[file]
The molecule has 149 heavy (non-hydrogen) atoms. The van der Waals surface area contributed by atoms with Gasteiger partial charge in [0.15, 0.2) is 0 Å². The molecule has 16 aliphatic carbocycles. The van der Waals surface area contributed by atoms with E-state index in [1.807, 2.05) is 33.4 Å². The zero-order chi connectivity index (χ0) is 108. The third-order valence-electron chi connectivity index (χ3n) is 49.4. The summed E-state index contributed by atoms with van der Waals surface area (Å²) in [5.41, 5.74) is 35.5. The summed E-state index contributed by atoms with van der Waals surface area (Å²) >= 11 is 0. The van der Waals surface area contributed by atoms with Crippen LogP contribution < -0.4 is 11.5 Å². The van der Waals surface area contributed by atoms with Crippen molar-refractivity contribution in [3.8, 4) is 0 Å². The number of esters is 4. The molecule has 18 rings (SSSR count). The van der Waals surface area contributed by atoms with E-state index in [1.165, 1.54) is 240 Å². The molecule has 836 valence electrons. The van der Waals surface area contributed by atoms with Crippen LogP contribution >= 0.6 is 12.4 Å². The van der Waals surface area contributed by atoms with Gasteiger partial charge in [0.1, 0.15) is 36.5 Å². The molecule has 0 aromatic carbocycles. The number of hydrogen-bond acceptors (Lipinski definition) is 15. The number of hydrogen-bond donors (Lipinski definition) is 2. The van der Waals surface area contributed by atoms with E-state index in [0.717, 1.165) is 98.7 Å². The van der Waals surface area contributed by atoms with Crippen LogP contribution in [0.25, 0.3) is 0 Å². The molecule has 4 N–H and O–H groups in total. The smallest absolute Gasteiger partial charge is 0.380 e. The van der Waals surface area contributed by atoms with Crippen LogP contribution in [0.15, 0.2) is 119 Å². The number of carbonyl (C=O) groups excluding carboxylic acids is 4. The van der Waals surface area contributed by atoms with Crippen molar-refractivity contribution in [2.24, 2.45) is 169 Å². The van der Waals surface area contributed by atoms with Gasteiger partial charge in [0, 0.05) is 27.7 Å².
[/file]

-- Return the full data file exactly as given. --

The molecule has 149 heavy (non-hydrogen) atoms. The van der Waals surface area contributed by atoms with Gasteiger partial charge in [0.15, 0.2) is 0 Å². The molecule has 16 aliphatic carbocycles. The van der Waals surface area contributed by atoms with E-state index in [1.807, 2.05) is 33.4 Å². The zero-order chi connectivity index (χ0) is 108. The third-order valence-electron chi connectivity index (χ3n) is 49.4. The summed E-state index contributed by atoms with van der Waals surface area (Å²) in [5.41, 5.74) is 35.5. The summed E-state index contributed by atoms with van der Waals surface area (Å²) >= 11 is 0. The van der Waals surface area contributed by atoms with Crippen LogP contribution < -0.4 is 11.5 Å². The van der Waals surface area contributed by atoms with Crippen molar-refractivity contribution in [3.8, 4) is 0 Å². The number of esters is 4. The molecule has 18 rings (SSSR count). The van der Waals surface area contributed by atoms with E-state index in [1.165, 1.54) is 240 Å². The molecule has 836 valence electrons. The van der Waals surface area contributed by atoms with Crippen LogP contribution >= 0.6 is 12.4 Å². The van der Waals surface area contributed by atoms with Gasteiger partial charge in [0.1, 0.15) is 36.5 Å². The molecule has 0 aromatic carbocycles. The number of hydrogen-bond acceptors (Lipinski definition) is 15. The number of hydrogen-bond donors (Lipinski definition) is 2. The van der Waals surface area contributed by atoms with E-state index in [0.717, 1.165) is 98.7 Å². The van der Waals surface area contributed by atoms with Crippen LogP contribution in [0.25, 0.3) is 0 Å². The molecule has 4 N–H and O–H groups in total. The smallest absolute Gasteiger partial charge is 0.380 e. The van der Waals surface area contributed by atoms with Crippen LogP contribution in [0.15, 0.2) is 119 Å². The number of carbonyl (C=O) groups excluding carboxylic acids is 4. The van der Waals surface area contributed by atoms with Crippen molar-refractivity contribution in [2.24, 2.45) is 169 Å². The van der Waals surface area contributed by atoms with Gasteiger partial charge in [0, 0.05) is 27.7 Å².